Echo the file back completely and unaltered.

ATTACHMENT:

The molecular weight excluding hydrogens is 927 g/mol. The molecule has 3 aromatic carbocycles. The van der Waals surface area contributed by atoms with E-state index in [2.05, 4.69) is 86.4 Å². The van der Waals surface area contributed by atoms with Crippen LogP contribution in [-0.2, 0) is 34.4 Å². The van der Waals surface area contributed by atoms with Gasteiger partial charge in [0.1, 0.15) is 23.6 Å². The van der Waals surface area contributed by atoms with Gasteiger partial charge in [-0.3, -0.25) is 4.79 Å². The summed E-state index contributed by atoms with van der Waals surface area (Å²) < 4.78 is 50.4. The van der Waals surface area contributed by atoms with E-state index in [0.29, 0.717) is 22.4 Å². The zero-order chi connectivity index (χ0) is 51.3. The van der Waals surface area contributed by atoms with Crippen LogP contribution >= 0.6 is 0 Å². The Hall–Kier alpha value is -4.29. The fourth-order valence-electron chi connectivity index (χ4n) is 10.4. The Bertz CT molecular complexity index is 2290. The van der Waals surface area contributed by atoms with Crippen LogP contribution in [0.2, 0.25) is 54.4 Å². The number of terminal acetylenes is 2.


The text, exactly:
The molecular weight excluding hydrogens is 927 g/mol. The molecule has 3 aromatic carbocycles. The van der Waals surface area contributed by atoms with E-state index in [2.05, 4.69) is 86.4 Å². The van der Waals surface area contributed by atoms with Crippen LogP contribution in [-0.2, 0) is 34.4 Å². The van der Waals surface area contributed by atoms with Gasteiger partial charge in [0.1, 0.15) is 23.6 Å². The van der Waals surface area contributed by atoms with Gasteiger partial charge in [-0.3, -0.25) is 4.79 Å². The summed E-state index contributed by atoms with van der Waals surface area (Å²) < 4.78 is 50.4. The van der Waals surface area contributed by atoms with E-state index in [0.29, 0.717) is 22.4 Å². The zero-order chi connectivity index (χ0) is 51.3. The van der Waals surface area contributed by atoms with Crippen LogP contribution >= 0.6 is 0 Å². The Hall–Kier alpha value is -4.29. The fourth-order valence-electron chi connectivity index (χ4n) is 10.4. The Bertz CT molecular complexity index is 2290. The van der Waals surface area contributed by atoms with Crippen LogP contribution in [0.2, 0.25) is 54.4 Å². The number of terminal acetylenes is 2.